The earliest Neolithic communities appeared in Central Europe around 5485/5415 B.C. (4600/4500 bc). They are represented by the Linear Band Pottery Culture (Linearbandkeramik - LBK), which is dated in this part of the continent from 5415 to 4580 B.C. (4500-3800 bc). The first farmers reached the lowlands of Central Europe in the second half of the sixth millennium B.C., that is shortly after they appeared in the loess uplands.

The LBK phenomenon is linked with rapid and swift colonization of a new territory by early farmers from the Southeastern Europe, who brought with them a whole array of new material culture including pottery, house forms, stone technology and who were characterized by a new social organization and practiced mixed-farming subsistence. The external origin of early farming is even more convincing considering that none of the characteristic features of their material culture, not to mention domesticates were found in the Mesolithic communities preceding their farming successors.

The colonization of the uplands and lowlands made possible contacts with local hunter-gatherers that inhabited certain regions in the Northern European Plain prior to the arrival of farmers. These contacts are believed to lead, in a long run, to acculturation of the indigenous communities. This kind of normatively understood interaction between new farmers and local foragers is undoubtedly the most common way of explaining these relations. This is even so, when the empirical evidence of contacts between early farmers and local hunter-gatherers is very limited and hardly conclusive. Thus, an acculturation explanation is to large extent taken-for-granted.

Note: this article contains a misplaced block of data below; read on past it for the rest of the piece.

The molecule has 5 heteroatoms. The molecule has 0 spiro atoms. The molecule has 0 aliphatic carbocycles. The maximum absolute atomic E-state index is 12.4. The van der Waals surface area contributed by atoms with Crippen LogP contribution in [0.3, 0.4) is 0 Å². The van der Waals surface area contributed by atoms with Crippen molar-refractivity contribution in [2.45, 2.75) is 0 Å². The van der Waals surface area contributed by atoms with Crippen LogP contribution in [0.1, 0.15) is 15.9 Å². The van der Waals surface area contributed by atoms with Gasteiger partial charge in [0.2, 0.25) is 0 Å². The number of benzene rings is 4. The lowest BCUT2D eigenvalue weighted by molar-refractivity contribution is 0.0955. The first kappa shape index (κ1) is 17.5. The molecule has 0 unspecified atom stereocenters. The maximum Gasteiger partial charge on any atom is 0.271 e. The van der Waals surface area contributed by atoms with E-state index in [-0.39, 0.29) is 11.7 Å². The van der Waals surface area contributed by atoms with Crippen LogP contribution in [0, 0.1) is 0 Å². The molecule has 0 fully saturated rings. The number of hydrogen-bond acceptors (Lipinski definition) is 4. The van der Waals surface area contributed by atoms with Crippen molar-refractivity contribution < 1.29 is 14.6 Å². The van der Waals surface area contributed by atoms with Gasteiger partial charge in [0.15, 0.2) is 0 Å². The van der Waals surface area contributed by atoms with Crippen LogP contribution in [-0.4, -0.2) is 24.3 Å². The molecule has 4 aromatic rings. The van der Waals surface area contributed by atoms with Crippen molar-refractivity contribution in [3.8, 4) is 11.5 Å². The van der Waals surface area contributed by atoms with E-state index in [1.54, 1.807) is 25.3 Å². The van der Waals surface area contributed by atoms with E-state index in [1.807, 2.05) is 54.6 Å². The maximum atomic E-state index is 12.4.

A lack of empirical evidence is especially evident in case of contacts between early LBK farmers and local Mesolithic hunter-gatherers. Thus, it is postulated that the process of acculturation of local foragers on the North European Plain have not occurred along with the LBK colonization. Accordingly, it is argued that early farmers and hunter-gatherers contemporaneously occupied and exploited different, mutually exclusive ecological zones and contacts between these two communities did not exist or was very limited.